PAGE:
Wednesday, July 28, 2021

Halifa Sallah Explains Reason for Attempting to Rescue Constitution Promulgation Bill

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By Yankuba Jallow

Halifa Sallah has given a detailed explanation regarding his motion seeking to rescue the Constitution Promulgation Bill 2020 which failed to pass on the second reading at the National Assembly.

The National Assembly on the 22nd September 2020 rejected the draft constitution bill after it failed to get the required threshold to pass.

Sallah’s statement is a reaction to the Speaker’s ruling denying him the chance to move his Bill. Sallah in his speech gave detailed history of the constitutional building process starting from the Coalition 2016 formation in which he was central.

He said the National Assembly is better placed to bring back the Bill than the Executive who can only bring a new bill which requires 3 months publication in The Gazette and 10 days publication before it is introduced.

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“That will take a long time and no one is sure that it will pass,” Sallah said.

He said if the National Assembly rescinded their decision with respect to the Bill it will give them chance to discuss the Bill where consensus will be built and clarifications would be made for some of the clauses which some deputies don’t understand.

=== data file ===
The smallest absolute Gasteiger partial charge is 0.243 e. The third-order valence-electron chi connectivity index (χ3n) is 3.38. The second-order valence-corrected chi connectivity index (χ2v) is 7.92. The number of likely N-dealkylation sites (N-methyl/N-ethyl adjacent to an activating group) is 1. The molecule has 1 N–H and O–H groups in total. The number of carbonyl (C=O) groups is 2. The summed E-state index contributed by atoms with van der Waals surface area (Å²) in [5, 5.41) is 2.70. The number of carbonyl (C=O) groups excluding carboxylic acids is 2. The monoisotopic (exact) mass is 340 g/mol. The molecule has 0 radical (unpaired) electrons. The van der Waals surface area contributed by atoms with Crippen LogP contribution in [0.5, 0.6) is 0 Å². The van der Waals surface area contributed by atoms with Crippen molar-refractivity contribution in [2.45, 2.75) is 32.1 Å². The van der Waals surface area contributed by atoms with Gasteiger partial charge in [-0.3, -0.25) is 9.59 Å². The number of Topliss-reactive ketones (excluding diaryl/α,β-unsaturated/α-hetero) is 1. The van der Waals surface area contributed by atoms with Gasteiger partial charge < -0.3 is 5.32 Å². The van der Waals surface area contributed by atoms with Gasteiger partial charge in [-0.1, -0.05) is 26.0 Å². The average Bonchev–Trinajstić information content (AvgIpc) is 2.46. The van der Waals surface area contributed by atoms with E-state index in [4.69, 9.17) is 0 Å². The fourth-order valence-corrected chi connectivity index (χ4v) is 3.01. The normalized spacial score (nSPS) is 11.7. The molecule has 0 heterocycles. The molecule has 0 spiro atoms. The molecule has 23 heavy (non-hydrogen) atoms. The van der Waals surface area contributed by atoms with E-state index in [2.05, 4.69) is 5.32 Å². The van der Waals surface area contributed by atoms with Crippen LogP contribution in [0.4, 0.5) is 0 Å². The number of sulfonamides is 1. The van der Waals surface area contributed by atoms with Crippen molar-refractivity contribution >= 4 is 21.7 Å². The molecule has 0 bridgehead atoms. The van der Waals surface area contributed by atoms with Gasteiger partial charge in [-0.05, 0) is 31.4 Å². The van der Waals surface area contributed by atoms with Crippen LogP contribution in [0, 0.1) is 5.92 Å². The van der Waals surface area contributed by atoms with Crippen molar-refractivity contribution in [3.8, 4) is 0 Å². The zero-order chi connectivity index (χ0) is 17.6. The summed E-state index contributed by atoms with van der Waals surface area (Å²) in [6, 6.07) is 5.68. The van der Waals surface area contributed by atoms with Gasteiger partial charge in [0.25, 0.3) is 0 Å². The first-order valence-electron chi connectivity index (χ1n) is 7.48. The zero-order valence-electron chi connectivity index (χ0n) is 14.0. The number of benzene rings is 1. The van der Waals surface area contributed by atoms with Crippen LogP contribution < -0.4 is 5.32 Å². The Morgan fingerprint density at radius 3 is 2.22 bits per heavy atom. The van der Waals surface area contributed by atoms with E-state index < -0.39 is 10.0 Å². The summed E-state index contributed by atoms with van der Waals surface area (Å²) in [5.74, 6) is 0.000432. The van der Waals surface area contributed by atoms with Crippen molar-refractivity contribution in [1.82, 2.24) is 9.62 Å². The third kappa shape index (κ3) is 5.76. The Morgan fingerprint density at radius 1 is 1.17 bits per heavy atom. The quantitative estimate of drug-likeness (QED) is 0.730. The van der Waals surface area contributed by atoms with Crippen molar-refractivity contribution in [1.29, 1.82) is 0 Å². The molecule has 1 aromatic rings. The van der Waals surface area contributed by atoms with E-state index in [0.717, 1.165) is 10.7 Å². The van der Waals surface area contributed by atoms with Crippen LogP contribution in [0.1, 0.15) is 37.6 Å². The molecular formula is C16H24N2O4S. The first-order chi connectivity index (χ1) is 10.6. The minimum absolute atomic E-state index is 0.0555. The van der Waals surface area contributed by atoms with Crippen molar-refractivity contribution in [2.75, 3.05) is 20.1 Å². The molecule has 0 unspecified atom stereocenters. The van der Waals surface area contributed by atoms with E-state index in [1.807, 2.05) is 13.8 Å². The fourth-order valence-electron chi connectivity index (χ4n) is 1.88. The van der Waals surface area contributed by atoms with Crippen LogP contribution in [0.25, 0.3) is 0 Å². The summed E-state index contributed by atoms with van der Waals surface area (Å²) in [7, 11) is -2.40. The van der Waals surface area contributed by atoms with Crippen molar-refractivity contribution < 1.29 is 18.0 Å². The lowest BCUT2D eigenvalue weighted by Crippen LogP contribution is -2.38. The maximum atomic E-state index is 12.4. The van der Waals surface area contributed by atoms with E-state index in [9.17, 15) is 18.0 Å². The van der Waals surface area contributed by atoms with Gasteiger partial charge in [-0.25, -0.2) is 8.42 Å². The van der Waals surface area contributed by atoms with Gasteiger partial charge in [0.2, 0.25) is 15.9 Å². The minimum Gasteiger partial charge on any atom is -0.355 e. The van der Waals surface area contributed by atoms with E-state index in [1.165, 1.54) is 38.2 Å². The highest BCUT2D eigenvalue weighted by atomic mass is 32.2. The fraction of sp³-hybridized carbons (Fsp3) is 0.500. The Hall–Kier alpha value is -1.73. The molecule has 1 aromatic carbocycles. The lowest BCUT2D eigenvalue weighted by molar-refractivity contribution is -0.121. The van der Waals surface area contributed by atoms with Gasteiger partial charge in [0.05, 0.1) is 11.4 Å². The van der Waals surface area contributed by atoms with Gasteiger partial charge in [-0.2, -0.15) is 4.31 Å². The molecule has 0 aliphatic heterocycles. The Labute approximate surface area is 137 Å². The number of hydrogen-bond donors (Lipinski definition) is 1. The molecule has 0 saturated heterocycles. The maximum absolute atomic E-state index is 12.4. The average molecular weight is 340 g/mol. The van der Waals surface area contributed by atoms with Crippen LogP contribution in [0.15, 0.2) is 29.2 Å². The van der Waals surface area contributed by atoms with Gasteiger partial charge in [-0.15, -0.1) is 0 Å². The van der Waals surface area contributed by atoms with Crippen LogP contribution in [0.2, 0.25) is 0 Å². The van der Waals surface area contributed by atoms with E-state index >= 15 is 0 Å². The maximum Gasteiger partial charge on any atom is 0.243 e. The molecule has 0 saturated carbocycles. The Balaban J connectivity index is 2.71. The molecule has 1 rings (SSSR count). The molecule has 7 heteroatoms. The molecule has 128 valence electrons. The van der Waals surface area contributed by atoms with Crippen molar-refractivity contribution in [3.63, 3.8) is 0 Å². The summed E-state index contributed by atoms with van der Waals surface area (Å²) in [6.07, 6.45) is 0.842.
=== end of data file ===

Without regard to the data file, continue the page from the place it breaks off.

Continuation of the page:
The Member for Serrekunda said the Constitution and Standing Orders among others have no expressed provisions as to the motion he wished to make.

He said consequently the Standing Orders make provision for the Speaker to use his/her discretion when such issues arise.

Deputy Speaker Momodou LK Sanneh, who deputized for the Speaker during the sitting, after examining Sallah’s motion said the lawmaker has failed to state the urgency of the motion. In short, he denied Sallah’s wish to be allowed to make a motion.

Sallah said he respects the decision of the deputy speaker, but he said it was not right. Sallah argued that constitutional building process is urgent.

Sanneh said the Bill is dead and there is an ongoing process to reintroduce it. Sallah said the Bill could have been brought back provided the Deputy Speaker had allowed him to move his motion.

Sallah said the parliament would have had a second chance to discuss the Bill. Read Foroyaa on Friday for more on Sallah’s press conference.

Below is the verbatim motion which Sallah intended to move at the National Assembly, but the Deputy Speaker wouldn’t allow him.